The Liberal Democrats have called for immediate reform of pension scheme actuarial valuation rules to address the volatility in pension schemes costs.
A motion backed by members on Saturday during the party's spring conference in Newcastle called for reform to both defined benefit and defined contribution pension schemes to address a 'major crisis' in private sector occupational pension provision.
The motion was moved by Liberal Democrat member Janice Turner, who is also founding co-chair of the Association of Member-Nominated Trustees. It is understood to have the backing of the Liberal Democrat pensions minister Steve Webb.
It said severe market volatility and its impact on DB fund deficits showed that current actuarial funding policies were 'not fit for purpose'. They are 'needlessly damaging' sponsors' finances and 'destroying' DB schemes, it said.
Over-regulation is putting DB schemes under further pressure, in particular by expecting schemes to pay off long-term theoretical deficits in short-term time frames, it said.
Ms Turner also said that growing numbers of private sector workers were losing confidence in DC schemes because they push all risk onto the individual, are too expensive and complicated and provide no guarantee of even a minimum pension.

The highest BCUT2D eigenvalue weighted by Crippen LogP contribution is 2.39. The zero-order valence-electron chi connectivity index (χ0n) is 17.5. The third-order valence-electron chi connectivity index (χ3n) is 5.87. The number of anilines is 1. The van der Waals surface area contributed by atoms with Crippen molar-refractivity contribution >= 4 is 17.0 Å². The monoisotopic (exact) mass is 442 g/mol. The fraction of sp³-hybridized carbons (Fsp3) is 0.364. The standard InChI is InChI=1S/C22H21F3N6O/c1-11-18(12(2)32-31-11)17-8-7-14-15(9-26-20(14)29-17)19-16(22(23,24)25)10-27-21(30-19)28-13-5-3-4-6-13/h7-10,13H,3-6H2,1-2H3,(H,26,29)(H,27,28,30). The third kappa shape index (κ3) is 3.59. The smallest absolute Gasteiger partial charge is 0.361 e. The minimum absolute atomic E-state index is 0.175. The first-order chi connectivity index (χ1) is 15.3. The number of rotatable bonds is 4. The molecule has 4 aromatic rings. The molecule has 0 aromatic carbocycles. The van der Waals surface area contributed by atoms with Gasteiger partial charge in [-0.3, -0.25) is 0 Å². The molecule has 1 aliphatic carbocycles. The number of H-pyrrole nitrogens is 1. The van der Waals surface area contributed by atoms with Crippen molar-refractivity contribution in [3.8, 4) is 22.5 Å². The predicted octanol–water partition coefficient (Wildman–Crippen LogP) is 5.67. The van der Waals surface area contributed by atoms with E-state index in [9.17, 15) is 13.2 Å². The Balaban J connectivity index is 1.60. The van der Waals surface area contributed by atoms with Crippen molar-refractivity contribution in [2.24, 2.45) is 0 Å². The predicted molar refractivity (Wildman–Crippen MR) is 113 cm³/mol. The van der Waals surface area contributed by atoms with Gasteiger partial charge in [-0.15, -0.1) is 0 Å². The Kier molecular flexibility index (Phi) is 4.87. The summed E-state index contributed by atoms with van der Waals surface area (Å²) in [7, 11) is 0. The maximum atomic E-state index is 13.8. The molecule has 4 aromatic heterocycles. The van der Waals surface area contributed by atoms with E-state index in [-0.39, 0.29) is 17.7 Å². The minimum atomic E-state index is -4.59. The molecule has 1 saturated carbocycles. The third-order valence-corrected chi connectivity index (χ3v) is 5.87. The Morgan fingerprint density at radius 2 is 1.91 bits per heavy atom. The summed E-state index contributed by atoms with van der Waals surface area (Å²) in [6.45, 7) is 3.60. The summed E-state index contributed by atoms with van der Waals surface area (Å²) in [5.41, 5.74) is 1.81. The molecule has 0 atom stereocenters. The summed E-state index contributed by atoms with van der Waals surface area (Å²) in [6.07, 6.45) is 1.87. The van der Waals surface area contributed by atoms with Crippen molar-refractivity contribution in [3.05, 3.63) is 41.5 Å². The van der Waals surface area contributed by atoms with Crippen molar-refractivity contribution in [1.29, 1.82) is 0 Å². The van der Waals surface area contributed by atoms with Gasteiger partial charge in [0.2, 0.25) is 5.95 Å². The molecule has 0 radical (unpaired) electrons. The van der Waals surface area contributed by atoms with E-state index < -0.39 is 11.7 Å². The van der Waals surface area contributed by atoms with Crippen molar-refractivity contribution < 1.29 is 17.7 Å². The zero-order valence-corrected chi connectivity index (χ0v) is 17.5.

Pension industry companies have too little transparency in their fees and charges, while a growing number of schemes have no oversight by representatives of their beneficiaries, the motion added.
To address these issues, it called for 'great urgency' to protect DB schemes. This should include 'immediate reform of pension scheme actuarial valuation rules that make pension scheme costs so volatile for employers'.
Government should also lift 'such overly interventionist regulatory practices as automatic investigation of longer deficit repair periods', it said.
And, making apparently implicit reference to Solvency II, it said Liberal Democrats in government should oppose 'European level legislation that would inadvertently have the effect of closing DB schemes'.
DC schemes should be 'radically' reformed and simplified in order to achieve greater certainty of pension, it added.